Save Richard Glossip Supreme Court exterior

WASHINGTON, DC – SEPTEMBER 29: On September 29, 2015 anti-death penalty activists, including members of and other advocacy groups rally outside the U.S. Supreme Court in Washington, DC in a final attempt to prevent the September 30 scheduled execution of Oklahoma inmate Richard Glossip. Legal experts, death penalty opponents, and hundreds of thousands of ordinary Americans have fought tirelessly to prevent the execution of Glossip. (Photo by Larry French/Getty Images for

Oklahoma City – Friday afternoon, May 5, the U.S. Supreme Court issues a brief ruling blocking the execution of death row inmate Richard Glossip.

Glossip's execution date will be delayed while his court challenges continue. 

Supreme Court Justice Neil Gorsuch did not participate in the decision to respond positively to the petition from Glossip's attorneys that he be allowed time to complete appeals.

An Investigation undertaken by members of the Oklahoma Legislature -- led by a group of conservative Republicans -- and undertaken by the Reed Smith law firm of Texas (frequently deemed a "right-leaning group of lawyers") over roughly two years found a deep well of apparent prosecutorial malfeasance.

Subsequently, state Attorney General Gentner Drummond, who took office in January, undertook his own investigation, with an independent counsel who was, himself, a former state legislator and well-known "tough-on-crime" prosecutor. That investigation essentially verified the concerns previously raised.

Drummond then "confessed error" in a late April filing with the U.S. Supreme Court, supporting motions from defense lawyer Don Knight, a Colorado attorney who has worked pro bono on the Glossip case for eight years. 

The "confession" of error is unprecedented in Oklahoma legal history for capital punishment proceedings.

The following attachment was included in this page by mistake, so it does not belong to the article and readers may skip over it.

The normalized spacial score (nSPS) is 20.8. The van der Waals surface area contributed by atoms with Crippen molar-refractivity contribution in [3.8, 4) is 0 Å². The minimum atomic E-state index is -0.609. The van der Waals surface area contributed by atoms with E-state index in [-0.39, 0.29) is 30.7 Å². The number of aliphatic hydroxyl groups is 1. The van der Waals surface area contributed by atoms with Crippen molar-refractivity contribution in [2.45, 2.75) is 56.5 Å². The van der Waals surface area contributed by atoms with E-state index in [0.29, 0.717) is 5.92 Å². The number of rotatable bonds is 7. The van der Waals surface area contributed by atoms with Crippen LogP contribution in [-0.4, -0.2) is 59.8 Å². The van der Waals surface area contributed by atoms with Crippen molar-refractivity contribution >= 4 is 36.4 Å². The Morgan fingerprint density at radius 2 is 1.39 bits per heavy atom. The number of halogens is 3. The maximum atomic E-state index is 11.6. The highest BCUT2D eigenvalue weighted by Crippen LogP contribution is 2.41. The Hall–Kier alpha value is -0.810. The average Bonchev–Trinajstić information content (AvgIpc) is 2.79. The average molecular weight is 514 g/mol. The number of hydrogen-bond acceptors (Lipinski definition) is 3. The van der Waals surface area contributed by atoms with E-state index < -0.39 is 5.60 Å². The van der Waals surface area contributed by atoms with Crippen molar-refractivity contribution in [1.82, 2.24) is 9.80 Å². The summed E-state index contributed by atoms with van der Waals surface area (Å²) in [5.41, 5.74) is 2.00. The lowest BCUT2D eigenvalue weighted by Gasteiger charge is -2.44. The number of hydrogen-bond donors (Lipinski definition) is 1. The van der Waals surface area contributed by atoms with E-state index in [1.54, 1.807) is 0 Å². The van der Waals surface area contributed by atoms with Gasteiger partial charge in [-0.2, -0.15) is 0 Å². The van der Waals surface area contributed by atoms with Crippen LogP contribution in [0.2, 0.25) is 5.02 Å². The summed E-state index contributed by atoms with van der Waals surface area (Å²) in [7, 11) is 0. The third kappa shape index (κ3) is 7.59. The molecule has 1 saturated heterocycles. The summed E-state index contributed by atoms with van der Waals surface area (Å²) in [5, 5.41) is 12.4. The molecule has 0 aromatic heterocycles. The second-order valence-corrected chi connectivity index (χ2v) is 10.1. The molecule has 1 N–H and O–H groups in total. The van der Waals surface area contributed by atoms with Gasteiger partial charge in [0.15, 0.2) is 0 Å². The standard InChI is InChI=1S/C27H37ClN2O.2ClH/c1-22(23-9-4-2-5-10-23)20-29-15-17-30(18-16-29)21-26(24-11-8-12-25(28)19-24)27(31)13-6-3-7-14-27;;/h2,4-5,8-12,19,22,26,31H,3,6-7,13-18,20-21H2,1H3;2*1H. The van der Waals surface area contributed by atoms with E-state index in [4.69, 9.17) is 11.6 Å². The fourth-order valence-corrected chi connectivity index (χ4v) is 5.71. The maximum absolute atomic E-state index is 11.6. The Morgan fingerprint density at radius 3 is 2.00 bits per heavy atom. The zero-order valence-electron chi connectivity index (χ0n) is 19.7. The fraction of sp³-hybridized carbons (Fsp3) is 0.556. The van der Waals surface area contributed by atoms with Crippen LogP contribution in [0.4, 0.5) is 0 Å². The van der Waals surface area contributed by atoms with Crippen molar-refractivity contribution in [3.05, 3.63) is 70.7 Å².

Just yesterday, Sister Helen Prejean, an acclaimed anti-death penalty activist and author of the best-selling "Dead Man Walking" appeared with several of the conservative legislators and a diverse group of faith leaders. 

With a combination of wit and deep seriousness, she expressed solidarity with the group, saying she had come to know that Oklahomans -- even those disagreeing with her on many aspects of the issue -- "would never countenance the execution of an innocent man."

After hearing the news, Glossip’s attorney Don Knight said, “We are very grateful to the U.S. Supreme Court for doing the right thing in stopping Richard Glossip’s unlawful execution.  There is nothing more harrowing than the thought of executing a man who the State now admits has never received a fair trial.  Thankfully, for the time being, Mr. Glossip is out of peril.  Our hope is that the Court will reverse the decision of the OCCA and vacate Mr. Glossip’s conviction once and for all.”

Knight continued, “We are deeply thankful to the many courageous people in Oklahoma, especially Attorney General Gentner Drummond, Reps. McDugle and Humphrey, and the many legislators in Oklahoma who have taken a deeper look at Mr. Glossip’s case and stood in opposition to the execution of this innocent man.”

Attorney General Gentner Drummond made the following remarks today regarding stay of execution for Richard Glossip: “I am very grateful to the U.S. Supreme Court for their decision to grant a stay of execution. I will continue working to ensure justice prevails in this important case.”

Sister Helen Prejean, Glossip’s spiritual advisor since 2015, made this statement: “I’m so heartened to know that Oklahoma will not kill an innocent man on May 18. I spent some time with Richard Glossip on Friday and learned about the stay of execution just a few minutes after leaving the Oklahoma State Penitentiary. Richard is not out of the woods yet, but there is now time to pursue every avenue available in the courts and elsewhere.”

She continued, “I can’t help but think about the fact that Richard has faced imminent execution so many times already – at least nine execution dates and three last meals. This system is the legalized practice of torture, and it’s especially torturous when two independent investigations reached the conclusion that Richard never had a fair trial in the first place. I pray this is the last time Rich must fill out paperwork for his own burial and name witnesses to his own death.

“Many thanks to Rich’s legal team, all the state legislators speaking out on his behalf, and the many Oklahomans who support true justice in this case,” Prejean added.  “The fight isn’t over yet, but we’re moving in the right direction.”

Note: McGuigan is editor emeritus, and Darla Shelden is senior reporter, for The City Sentinel newspaper (Oklahoma City). Visit for years of news stories, analyses and commentaries focused on the Glossip case.

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